We live in a dangerous world. Many hazards come from nature: fire, flood, storm, famine, disease. Technological and industrial progress have made us safer from these dangers. But technology also creates its own hazards: industrial accidents, car crashes, toxic chemicals, radiation. And future technologies, such as genetic engineering or AI, may present existential threats to the human race. These risks are the best argument against a naive or heedless approach to progress.
So, to fully understand progress, we have to understand risk and safety. I’ve only begun my research here, but what follows are some things I’m coming to believe about safety. Consider this a preliminary sketch of a philosophy of safety:
Safety is a part of progress, not something opposed to it
Safety is properly a goal of progress: safer lives are better lives. Safety is not automatic, in any context: it is a goal we must actively seek and engineer for. This applies both to the hazards of nature and to the hazards of technology.
Historically, safety has been a part of progress across all domains. Technology, industry, and wealth help guard against natural risks and disasters. And improved safety has also been a key dimension of progress for technologies from cars to surgery to factories.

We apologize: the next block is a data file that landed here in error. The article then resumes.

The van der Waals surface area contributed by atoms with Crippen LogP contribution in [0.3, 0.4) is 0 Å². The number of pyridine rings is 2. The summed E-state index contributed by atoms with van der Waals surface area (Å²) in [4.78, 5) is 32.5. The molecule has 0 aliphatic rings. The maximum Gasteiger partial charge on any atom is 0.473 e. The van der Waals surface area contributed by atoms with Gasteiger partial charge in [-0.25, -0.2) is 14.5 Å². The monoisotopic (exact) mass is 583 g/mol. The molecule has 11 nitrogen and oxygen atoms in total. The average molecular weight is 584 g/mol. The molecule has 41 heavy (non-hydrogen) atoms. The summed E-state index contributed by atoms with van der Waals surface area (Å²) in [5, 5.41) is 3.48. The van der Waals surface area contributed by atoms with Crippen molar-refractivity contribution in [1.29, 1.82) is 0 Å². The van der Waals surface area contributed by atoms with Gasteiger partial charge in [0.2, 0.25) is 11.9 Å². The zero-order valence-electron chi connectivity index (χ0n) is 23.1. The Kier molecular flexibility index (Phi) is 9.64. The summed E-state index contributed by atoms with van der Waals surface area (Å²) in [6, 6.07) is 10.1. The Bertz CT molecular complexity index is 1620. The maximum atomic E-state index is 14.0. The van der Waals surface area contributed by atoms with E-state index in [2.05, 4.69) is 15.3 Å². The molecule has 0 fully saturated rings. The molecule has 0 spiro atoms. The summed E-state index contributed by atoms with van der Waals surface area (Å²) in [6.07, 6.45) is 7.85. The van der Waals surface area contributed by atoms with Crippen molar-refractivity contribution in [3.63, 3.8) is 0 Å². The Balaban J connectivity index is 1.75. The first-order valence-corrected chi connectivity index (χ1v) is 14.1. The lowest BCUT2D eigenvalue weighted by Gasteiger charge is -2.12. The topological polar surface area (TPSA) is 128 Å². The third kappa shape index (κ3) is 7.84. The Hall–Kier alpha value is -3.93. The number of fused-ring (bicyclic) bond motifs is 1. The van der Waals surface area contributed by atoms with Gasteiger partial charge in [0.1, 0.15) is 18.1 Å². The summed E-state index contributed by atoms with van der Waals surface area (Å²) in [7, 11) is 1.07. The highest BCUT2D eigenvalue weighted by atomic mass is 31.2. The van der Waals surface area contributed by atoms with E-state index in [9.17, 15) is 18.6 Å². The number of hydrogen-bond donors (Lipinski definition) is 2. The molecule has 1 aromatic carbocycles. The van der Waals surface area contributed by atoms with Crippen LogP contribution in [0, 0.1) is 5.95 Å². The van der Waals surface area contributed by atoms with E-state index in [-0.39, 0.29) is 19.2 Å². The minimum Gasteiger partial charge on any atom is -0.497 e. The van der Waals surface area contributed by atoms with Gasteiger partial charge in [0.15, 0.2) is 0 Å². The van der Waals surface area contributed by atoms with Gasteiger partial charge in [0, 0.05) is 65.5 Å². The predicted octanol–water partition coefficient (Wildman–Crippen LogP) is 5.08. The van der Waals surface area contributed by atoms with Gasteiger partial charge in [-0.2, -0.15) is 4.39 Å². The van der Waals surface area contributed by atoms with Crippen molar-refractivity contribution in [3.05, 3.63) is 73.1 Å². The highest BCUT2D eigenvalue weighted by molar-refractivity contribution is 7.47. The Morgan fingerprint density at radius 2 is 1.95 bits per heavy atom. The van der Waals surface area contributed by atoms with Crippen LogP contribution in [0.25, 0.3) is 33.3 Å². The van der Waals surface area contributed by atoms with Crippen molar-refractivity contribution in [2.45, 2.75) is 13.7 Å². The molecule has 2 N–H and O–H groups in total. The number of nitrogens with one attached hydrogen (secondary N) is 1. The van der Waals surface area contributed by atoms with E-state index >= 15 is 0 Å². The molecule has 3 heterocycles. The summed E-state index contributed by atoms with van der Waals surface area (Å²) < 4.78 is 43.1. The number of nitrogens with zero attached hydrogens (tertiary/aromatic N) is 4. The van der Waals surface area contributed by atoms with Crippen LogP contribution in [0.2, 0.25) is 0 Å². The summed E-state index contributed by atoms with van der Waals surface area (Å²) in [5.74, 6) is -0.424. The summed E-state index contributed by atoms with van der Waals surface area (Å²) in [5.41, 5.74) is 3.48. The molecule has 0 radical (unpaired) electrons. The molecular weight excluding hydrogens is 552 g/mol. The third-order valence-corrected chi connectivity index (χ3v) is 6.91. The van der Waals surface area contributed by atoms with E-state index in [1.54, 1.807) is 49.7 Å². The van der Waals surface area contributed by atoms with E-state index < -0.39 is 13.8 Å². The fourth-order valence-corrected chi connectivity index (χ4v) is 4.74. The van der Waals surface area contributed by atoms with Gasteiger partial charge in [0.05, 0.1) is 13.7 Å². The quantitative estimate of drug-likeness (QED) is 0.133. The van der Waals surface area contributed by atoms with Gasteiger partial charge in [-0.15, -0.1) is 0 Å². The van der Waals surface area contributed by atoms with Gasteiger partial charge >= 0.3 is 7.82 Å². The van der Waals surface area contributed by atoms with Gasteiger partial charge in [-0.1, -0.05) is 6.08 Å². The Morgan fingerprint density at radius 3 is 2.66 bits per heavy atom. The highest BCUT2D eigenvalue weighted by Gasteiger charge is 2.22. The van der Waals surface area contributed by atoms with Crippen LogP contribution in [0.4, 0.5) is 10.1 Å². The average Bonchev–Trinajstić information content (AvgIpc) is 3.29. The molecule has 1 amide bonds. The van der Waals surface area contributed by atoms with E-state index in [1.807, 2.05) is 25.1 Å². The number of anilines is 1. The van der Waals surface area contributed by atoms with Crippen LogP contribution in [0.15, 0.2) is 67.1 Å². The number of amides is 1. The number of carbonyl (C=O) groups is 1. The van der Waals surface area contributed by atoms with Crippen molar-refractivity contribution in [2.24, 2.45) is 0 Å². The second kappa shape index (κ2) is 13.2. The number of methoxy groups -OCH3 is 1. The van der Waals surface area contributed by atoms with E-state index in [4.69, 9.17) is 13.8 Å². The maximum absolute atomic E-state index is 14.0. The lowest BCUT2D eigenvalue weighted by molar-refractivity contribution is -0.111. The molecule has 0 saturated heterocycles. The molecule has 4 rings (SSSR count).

We have even made progress itself safer: today, new technologies are subject to much higher levels of testing and analysis before being put on the market. For instance, a century ago, little to no testing was performed on new drugs, sometimes not even animal testing for toxicity; today they go through extensive, multi-stage trials. This incurs cost and overhead, and it certainly reduces the rate at which new drugs are released to consumers, but it would be wrong to describe drug testing as being opposed to pharmaceutical progress—improved testing is a part of pharmaceutical progress.
Safety is a human problem, and requires human solutions
Inventions such as pressure valves, seat belts, or smoke alarms can help with safety. But ultimately, safety requires processes, standards, and protocols. It requires education and training. It requires law. There is no silver bullet: any one mechanism can fail; defense in depth is required.
Improving safety requires feedback loops, including reporting systems. It greatly benefits from openness: for instance, the FAA encourages anonymous reports of safety incidents, and will even be more lenient in penalizing safety violations if they were reported.
Safety requires aligned incentives: Worker’s compensation laws, for instance, aligned incentives of factories and workers and led to improved factory safety. Insurance helps by aligning safety procedures with profit motives.
Safety benefits from public awareness: The worker’s comp laws came after reports by journalists such as Crystal Eastman and William Hard. In the same era, a magazine series exposing the shams and fraud of the patent medicine industry led to reforms such as stricter truth-in-advertising laws.